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In Fulton, Maryland, Members Learn to Share Faith
Story by Celeste Ryan Blyden; Photos by Elizabeth Moore
Kumar Dixit, administrative pastor at New Hope church in Fulton, Md., teaches a class on sharing your faith.
“What scares you about sharing your faith?”
The question posed by Kumar Dixit, administrative pastor at Chesapeake Conference’s New Hope church in Fulton, Md., drew a myriad answers from attendees to his Sabbath afternoon workshop.
Confidence, a better command of Scripture and knowing how to approach people topped the list of reasons cited. One woman posited, “We all have opportunities to share faith every day, but how do we open that door without knocking on doors?”
Many of the young and young at heart gathered, nodded or sent glances of agreement her way and then looked to the presenter for answers.
Pastor Dixit, perched on a stool in the center of their semicircle and using a music stand as his pulpit, smiled confidently and launched into his “Say What? How to Share Your Faith Seminar.”
First, he needlessly pointed out that learning to share faith was not a popular topic in Seventh-day Adventist churches and scored low on the totem poll in surveys conducted about local church priorities. Although Dixit promoted his seminar on the church’s website, in the church bulletin, through social media and even in last week’s Visitor News Bulletin, only 19 people took advantage of the promise of free childcare and a lunch buffet of chili, cornbread, salad and home-baked desserts. There were more people in the baptismal class held simultaneously by senior pastor David Newman. In addition, the three-hour seminar was held in the tiny upper room above the church’s sprawling—and empty—sanctuary.
“We have 700 members and only four among this group are here,” Dixit admitted. The others were from area Adventist churches, and two were not church members at all but came to learn how to share their faith.
And Dixit, a master presenter, didn’t disappoint. Clad in his typical uniform of dress shirt, dress pants and, on this day, red dress socks (he often sheds his shoes during presentations), he led the group through a 32-page outline. “If you want to share your faith, this is your job description,” he declared. “You must genuinely care, you must be a sort of spiritual social worker and you must be a resource. In other words, you must build relational bridges.”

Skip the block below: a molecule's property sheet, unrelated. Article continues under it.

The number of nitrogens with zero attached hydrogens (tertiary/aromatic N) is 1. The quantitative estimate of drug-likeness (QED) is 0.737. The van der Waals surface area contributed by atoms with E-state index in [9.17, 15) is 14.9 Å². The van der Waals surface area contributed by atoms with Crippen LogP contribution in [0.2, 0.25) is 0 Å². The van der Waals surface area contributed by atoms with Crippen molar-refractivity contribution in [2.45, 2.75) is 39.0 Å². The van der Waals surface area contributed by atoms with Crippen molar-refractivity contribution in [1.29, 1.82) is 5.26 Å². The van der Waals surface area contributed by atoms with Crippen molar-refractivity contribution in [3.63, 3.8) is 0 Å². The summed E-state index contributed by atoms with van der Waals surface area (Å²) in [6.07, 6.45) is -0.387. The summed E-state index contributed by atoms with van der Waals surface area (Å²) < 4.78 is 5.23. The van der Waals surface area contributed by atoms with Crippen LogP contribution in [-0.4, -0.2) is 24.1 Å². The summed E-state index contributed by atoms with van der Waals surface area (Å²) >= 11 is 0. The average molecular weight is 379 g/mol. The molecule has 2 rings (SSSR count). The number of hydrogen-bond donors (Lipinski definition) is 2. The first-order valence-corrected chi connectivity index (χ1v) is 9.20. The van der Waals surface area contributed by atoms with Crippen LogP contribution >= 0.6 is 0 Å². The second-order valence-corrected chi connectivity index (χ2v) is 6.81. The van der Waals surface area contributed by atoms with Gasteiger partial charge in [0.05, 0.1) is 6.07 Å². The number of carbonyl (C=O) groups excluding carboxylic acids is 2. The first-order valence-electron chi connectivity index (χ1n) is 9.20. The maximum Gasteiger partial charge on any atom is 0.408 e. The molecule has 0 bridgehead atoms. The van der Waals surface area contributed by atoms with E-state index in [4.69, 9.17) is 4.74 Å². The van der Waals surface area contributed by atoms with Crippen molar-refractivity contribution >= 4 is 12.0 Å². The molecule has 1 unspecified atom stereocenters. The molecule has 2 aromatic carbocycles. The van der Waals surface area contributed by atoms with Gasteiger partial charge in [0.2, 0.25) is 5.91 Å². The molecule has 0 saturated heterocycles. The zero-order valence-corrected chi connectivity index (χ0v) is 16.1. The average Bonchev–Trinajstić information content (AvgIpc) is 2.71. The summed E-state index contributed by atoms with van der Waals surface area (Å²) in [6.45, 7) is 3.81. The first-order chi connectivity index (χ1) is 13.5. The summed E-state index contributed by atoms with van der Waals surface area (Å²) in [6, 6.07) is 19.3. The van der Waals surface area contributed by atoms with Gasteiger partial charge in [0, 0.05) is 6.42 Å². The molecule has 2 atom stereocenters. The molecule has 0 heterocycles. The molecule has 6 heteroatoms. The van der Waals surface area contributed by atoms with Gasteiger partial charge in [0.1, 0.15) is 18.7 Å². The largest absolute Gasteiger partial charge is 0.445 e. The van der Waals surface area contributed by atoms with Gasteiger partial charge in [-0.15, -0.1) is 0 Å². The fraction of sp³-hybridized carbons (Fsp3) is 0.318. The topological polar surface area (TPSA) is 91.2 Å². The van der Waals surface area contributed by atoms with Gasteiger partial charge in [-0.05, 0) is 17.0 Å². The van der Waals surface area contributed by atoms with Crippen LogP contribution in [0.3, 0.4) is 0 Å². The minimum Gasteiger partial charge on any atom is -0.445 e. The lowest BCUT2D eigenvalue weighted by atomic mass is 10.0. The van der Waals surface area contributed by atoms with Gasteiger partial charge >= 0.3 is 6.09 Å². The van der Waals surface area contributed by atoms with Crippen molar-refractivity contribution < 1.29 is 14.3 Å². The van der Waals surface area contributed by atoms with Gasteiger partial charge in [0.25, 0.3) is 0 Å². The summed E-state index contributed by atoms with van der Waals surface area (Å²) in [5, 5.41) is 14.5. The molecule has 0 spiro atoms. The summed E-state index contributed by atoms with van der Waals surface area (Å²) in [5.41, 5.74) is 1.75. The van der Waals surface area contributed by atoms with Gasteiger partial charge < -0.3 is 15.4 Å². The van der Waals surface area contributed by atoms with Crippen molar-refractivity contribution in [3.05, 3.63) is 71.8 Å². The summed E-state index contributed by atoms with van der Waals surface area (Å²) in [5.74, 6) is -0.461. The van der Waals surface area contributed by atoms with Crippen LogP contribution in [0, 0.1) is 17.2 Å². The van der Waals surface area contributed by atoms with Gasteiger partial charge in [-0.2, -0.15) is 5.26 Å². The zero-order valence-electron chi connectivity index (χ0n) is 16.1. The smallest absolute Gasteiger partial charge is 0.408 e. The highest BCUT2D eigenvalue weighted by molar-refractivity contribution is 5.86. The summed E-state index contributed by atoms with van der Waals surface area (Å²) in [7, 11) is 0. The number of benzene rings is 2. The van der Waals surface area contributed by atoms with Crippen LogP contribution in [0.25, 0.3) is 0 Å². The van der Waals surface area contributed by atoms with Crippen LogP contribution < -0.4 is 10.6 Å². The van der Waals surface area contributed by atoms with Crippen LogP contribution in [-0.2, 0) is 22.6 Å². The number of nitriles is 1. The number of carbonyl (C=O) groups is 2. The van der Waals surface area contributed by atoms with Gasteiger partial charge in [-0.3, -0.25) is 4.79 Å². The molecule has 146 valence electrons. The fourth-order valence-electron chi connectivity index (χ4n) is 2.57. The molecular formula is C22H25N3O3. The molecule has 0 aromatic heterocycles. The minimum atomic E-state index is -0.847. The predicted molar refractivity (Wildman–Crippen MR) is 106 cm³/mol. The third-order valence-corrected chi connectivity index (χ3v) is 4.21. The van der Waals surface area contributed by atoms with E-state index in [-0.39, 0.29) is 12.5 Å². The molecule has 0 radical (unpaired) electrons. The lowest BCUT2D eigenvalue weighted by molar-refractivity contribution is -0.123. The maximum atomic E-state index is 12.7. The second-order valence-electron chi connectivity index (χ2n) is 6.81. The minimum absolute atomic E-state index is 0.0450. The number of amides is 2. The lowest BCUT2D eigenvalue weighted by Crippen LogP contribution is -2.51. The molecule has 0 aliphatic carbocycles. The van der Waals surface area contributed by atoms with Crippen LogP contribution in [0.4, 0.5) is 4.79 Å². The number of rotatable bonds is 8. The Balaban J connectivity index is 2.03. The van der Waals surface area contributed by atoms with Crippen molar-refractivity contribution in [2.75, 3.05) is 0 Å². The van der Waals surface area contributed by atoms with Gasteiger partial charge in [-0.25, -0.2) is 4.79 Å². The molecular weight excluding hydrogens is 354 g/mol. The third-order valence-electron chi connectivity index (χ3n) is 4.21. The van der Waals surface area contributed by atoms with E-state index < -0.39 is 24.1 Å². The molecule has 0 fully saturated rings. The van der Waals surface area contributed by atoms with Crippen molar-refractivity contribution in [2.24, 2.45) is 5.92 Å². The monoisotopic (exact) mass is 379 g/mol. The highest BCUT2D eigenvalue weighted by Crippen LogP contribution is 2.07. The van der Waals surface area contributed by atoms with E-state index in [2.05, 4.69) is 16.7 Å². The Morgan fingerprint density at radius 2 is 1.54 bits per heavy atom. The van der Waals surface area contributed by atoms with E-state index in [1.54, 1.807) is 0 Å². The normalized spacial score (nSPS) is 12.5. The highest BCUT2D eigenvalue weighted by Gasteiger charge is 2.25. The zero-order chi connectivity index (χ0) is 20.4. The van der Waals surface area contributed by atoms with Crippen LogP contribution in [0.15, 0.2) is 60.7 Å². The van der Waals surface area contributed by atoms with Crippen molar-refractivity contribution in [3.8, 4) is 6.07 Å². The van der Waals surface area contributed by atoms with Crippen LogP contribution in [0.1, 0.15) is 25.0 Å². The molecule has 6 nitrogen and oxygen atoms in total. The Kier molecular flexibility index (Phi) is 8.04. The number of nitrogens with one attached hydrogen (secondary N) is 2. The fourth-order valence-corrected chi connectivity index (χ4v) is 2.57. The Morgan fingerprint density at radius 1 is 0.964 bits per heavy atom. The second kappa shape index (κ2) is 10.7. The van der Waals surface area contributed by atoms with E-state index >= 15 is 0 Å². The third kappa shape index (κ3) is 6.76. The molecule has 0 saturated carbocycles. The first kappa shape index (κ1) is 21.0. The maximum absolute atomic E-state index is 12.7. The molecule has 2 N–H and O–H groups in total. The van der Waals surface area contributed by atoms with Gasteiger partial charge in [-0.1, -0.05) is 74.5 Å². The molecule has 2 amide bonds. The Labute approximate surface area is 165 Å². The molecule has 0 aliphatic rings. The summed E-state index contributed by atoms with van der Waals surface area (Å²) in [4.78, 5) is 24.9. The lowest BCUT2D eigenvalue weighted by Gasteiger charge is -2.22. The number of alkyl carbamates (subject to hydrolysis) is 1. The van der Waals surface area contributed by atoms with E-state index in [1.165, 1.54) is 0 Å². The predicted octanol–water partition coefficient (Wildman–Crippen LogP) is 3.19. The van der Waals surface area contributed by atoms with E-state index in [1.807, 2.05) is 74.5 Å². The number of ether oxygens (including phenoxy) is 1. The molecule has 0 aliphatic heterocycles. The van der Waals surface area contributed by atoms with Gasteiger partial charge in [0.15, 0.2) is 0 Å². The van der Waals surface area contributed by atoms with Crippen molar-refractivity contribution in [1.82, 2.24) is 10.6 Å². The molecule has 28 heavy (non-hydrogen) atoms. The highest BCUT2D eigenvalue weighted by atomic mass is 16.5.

He punctuated his teaching points by sharing stories of people he met and helped bring to Christ using that approach. There was Zac, an Apple Store employee who fixed his computer, accepted an invitation to attend a God Encounters weekend and now visits periodically; Kareem, who joined after his girlfriend brought him to New Hope because she didn’t think her Adventist church was a safe place to introduce people to her faith tradition; and the Buddhist he commandeered to teach Sabbath School hoping she would study her way to the truth. (She did and he baptized her.) And just last week, there was the suicidal man who texted their pastor-on-call cell phone in desperation. “He came home, and his wife sat him down and handed him a piece of paper saying that after 10 years of marriage, she wanted a divorce,” Dixit recalled. “He was devastated and has texted me multiple times this week, but I was there for him. ‘Dude,’ I said, ‘don’t do anything stupid.’”
So far he hasn’t, and Dixit used the best option he knows to draw him and the others to Christ—sharing his personal testimony of where God found him, how his life changed and what’s happened since. On Sabbath afternoon, he encouraged attendees to do the same, and, through practice sessions, slowly helped allay their fears of witnessing for Christ.
“It was nice to hear the testimonies,” said Lynitta Karley, a member of Potomac Conference’s Remnant church in Silver Spring, Md. “I learned that it’s not our job to convict, and God has a way of helping us relate to others; He brings the right people to us.”
For Dixit, that revelation meant he had succeeded. Nineteen down, many more to go.